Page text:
3) so far the “critics” have come up with 1000 different excuses- everything from this being some ancient temple (at an altitude of over 14,000 ft, I guess they were high from the lack of oxygen!) to a hoax (The turkish government funded the use of heavy equipment to bury wood from the black sea in a GLACIER and then blew up the volcano to cover over it and make it more realistic).
4) scientists are afraid for their credibility…
5) in all it comes down to the fact the skeptics do not want to beleive it

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Sarmed Abdullah

posted April 29, 2010 at 1:57 pm

While I am not a fossil scientist, nothing in archeology is implied nor can be assumed until it is scientifically proven and authenticated. It is also the fact that the current definition of national , thus international boundaries did not exist at all at
the interesting Noah’s time. No matter what this ship remnant means; it is no more than a political reminder of actual ethics story that
pertains to dimensions independent from those of classic physics.

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posted April 29, 2010 at 6:10 pm

The history of “biblical archeology” and particularly that of “ark-eology” is a long unbroken record of cheesy hoaxes and shabby science. This reeks of the same. IF they’re willing to open their research and the site to non-ministry scientists and the work bears it out, that will be another matter, but I wouldn’t bet a dollar on that happening. The very fact that these groups feel the need to plant fake evidence also speaks volumes about their faith, or rather lack of it.

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Sarmed Abdullah

posted April 29, 2010 at 9:08 pm

While you may enjoy this discussion, I don’t know kenneth’s definition of a non-ministry scientist. There had been lots of donations , charities and grants to study religious archeology.
I was raised in the world’s oldest city. I wouldn’t be astonished by the fact time events brought several changes to old remains of this type ( I emphasize because only accurate evidence here can be assumed, I don’t exactly know whether or not this is the ship or ark
of Noah referenced in the biblical -type books).

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posted April 30, 2010 at 12:36 am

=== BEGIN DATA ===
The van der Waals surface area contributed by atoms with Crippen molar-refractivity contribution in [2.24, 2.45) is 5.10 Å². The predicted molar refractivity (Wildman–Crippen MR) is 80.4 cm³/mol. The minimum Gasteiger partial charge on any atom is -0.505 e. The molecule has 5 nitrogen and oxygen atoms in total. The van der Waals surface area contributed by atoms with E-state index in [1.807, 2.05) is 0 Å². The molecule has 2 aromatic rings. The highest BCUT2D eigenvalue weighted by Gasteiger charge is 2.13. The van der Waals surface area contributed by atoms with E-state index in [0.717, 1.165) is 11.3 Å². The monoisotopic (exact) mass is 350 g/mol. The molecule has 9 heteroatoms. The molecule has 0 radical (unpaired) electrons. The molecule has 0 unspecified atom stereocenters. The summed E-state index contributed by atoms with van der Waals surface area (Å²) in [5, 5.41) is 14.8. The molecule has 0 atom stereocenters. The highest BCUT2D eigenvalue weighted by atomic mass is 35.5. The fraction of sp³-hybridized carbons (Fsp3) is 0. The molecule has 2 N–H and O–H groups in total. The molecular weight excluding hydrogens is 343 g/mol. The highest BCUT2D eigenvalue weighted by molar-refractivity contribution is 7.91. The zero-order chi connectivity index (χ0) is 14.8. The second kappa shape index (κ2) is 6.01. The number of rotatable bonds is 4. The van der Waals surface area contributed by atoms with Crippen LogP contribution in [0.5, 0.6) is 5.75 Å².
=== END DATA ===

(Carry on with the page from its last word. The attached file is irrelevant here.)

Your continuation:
Why is this news? There is absolutely no proof they found an ark on Mount Ararat except the words coming out of there mouth. Show us where it is, bring in the scientist, turn your story into reality by letting a third independent party make the claims. I would say this is a hoax 99.9%. I would say 100% in 2 days if they refuse to show the Turkey Gov the site.

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posted April 30, 2010 at 8:39 am

There may actually be remains of something of a big boat up there; built by the Byzantines circa 1000 AD as a replica or memorial to Noah.
I understand there may be some historical indications of this.

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Sarmed Abdullah

posted April 30, 2010 at 1:13 pm

The published photos and the deliberation with our local communities at this recent news and since before are to me sufficient evidence these very valuable remains are really there.

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posted May 23, 2010 at 6:39 pm

hard to see how there could be remains of something that could not possibly have existed

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Sarmed Abdullah

posted June 6, 2010 at 12:15 am

Only who constructed a ship in (1) imagination and (2) actual physical construction is who built a ship and only who approved wrote a paper with major contribution to its intellectual content (i.e. research) can be deemed its author (i.e. referring to the authenticity of scientific papers may be crucial to identifying as well as important to correlating their historcal (i.e. timely) perspective ).